Breath-Centered Meditation

Using Your Breath as the Focus of Your Meditation

Breath-centered meditation is one of the most common forms of meditation. In this sequence below, I point out aspects of the breath to pay attention to. Focusing on these subtle sensations will pull your attention inward and help to keep you from wandering off.

Notice the sensations of breathing.

  • Notice all the places where you feel the breath moving in your body (belly, chest, throat, nose). Try not to change the natural rhythm of your breath.
  • Choose one of those places and hold your awareness there.

Pay attention to duration.

  • Pay attention to the duration of just the exhalations. Without changing the rhythm of your breath, notice how long your exhalations are.
  • Then notice the duration of your inhalations (without changing anything).

Notice the turn-around points.

  • Now focus on the turnaround point between the exhalations and inhalations. Perhaps there’s a pause here. Perhaps not. Just notice when the exhalation turns into the inhalation.
  • Then notice the turnaround point between the inhalations and exhalations. Again, maybe there’s a pause, maybe there’s not.

Focus on the entire breath cycle.

  • Then pay attention to the full breath cycle and stay with that for as long as you like.
  • When the mind wanders into thinking, just label it “thinking” and come back to the breath (no judgement, it’s normal).

Meditation is the most tried and true tool for steadying your mind, developing awareness, and cultivating equanimity.

Deep peace is waiting for you.

Photo by Allie Smith on Unsplash

Slow down, you move too fast.

One of my yoga class participants recently said that she’s never still – she’s always busy doing something, gardening, cleaning, community projects, etc.. This is all great, but it left me thinking about our cultural programming around stillness and busyness. We’re taught to value constant productivity. It’s not okay to just be still.

What I mean by stillness is really mindful being or meditation/contemplation/prayer or even just reading a book. Remember books? I suspect what she meant by stillness was the dangerous state of being a couch potato. These are two different things.

Our country thrives on do more and do it faster! And that mentality has given us some amazing gifts like outta-sight technology, for which I’m very grateful.  But that mentality has also seeped into our nervous systems, and done so to such an extent that anxiety and sleep disorders are a national epidemic. We no longer know how to slow down, to be still, to connect to ourselves.

And yes, it’s in our nervous systems. The autonomic nervous system settles into patterns at an early age. When we’re constantly looking for the next thing to do, we’re in an exteroceptive state (constant external stimulation) that’s fueling the fight or flight response (sympathetic nervous system). When we slow down and relax, especially when we let our selves feel that state of relaxation (interoception – internal awareness), we move into the rest and digest part of the nervous system (parasympathetic nervous system) where the body restores and heals itself.

So what’s a person to do? Take a mindful moment. Notice what your senses are offering you: what do you see around you – even if it’s mundane, really notice the colors, shapes and textures. Then notice what you’re hearing and smelling. Notice the textures on your skin or temperature of the air. Notice what your breath rhythm is feeling like right now. Take a moment to think about what you’re grateful for today.  Notice what if feels like to just be still for one minute. Then go for broke and try 10 minutes.

What does it feel like to do nothing, to just be? Did thoughts come up like, I don’t have time for this or is this really doing anything? What you’re practicing is mindfulness – noticing what’s really happening in this moment. And when you do it regularly you’re rewiring your brain (that’s cool). You’re teaching it to slow down, pay attention and maybe even relax.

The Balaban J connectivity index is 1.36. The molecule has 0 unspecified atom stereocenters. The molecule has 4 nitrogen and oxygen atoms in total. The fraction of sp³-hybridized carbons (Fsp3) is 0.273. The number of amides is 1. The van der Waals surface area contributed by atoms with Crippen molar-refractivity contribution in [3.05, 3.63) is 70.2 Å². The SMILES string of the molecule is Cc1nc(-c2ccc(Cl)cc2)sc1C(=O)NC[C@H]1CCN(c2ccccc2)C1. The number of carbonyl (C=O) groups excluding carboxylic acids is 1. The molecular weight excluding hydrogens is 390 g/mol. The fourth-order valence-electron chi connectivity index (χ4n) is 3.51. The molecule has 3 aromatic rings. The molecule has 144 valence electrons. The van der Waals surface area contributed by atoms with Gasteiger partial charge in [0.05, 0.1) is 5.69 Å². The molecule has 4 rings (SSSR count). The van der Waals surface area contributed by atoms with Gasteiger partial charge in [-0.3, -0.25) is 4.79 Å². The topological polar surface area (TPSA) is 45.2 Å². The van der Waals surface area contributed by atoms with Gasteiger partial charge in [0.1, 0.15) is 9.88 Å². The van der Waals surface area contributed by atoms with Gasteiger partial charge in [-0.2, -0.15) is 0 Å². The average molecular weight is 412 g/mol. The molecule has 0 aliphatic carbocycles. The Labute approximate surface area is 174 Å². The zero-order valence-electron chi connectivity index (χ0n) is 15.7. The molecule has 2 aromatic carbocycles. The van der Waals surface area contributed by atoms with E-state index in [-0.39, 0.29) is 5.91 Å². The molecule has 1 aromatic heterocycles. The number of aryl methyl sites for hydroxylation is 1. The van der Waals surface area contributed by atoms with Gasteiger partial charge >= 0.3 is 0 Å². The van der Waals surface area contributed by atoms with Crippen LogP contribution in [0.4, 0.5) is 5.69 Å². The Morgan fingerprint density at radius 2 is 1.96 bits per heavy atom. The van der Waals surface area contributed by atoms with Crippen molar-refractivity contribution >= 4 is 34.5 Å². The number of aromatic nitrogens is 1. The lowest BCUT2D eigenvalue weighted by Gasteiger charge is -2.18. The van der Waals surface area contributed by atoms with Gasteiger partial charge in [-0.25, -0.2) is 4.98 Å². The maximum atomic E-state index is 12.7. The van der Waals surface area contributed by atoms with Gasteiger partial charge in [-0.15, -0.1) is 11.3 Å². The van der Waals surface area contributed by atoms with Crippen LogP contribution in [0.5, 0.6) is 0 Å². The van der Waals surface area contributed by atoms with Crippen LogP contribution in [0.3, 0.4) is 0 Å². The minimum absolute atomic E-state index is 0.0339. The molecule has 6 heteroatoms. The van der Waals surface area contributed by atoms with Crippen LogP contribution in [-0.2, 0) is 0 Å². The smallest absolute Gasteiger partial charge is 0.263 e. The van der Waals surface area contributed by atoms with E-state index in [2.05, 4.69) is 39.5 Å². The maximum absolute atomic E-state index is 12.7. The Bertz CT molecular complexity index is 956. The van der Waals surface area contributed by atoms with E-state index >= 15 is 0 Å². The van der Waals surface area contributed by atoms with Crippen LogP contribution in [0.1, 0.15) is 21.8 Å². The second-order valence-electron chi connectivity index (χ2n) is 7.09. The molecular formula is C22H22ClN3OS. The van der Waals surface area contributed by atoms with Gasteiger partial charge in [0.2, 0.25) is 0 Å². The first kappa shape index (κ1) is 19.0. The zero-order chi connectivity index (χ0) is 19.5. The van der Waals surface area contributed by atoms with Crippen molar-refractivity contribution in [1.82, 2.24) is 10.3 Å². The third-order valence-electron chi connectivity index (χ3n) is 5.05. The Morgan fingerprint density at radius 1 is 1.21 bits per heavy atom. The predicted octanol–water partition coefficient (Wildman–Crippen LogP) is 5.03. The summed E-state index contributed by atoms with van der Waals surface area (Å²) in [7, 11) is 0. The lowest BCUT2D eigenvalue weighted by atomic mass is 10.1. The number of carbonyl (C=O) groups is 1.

If you’d like to get better at this come to my meditation class this fall or to any upcoming Yoga Nidra and Meditation events.

Can You Feel Your Feet? Thinking vs. Feeling

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Many people have difficulty quieting the mind when they settle into meditation or savasana, the resting period at the end of yoga class.

     What do you mean, “watch the breath?”

Really the intention is to feel the breath.

If you have a mind that is constantly in overdrive, try noticing the difference between feeling and thinking.

Feel your body. The mind is habituated to constantly thinking. It is always commenting, analyzing and judging. Your mind is a highly specialized problem-solver and this evaluative mode of the brain is its default mode.

The problem is it doesn’t know how to turn off. Especially when you are trying to sleep. It’s ready to solve all the problems in the world!

Here’s how you turn it off – FEEL YOUR BODY.

Really all you are doing is redirecting your awareness. Instead of letting the mind run willy-nilly into the land of thinking, turn your awareness toward feeling the body.

You can start with just feeling what you are in contact with – a chair, bed, or floor. Then you can move to more subtle sensations like your eyes or forehead and temples. Feel your feet, jaw or your shoulders. You could even focus on places of discomfort, but beware judgments and analyzing. Can you just feel this area with curiosity?

And then there’s the breath. The breath is always providing some sensations. You could hold your awareness on one of the sensations of breathing and stay there, getting into the finer details of those sensations. Can you feel the coolness of the inhalations in your nostrils? Or the warmth of the exhalations? Perhaps you can even feel your nostril hairs moving with the breath.

    What?! That’s crazy.

It’s true. You can if you just focus.

The next time you find yourself with an overly busy mind, try feeling your body. You may have to bring it back over and over – that pesky thinking mind is pretty strong – but every time you bring it back to the body you are strengthening your concentration muscle and that’s what you need to control those thoughts.

Be patient. Keep feeling.

For Those with Breathing Challenges

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If your lungs have been compromised by treatment or other conditions, here are a few ways I can work with you to improve your ability to breathe.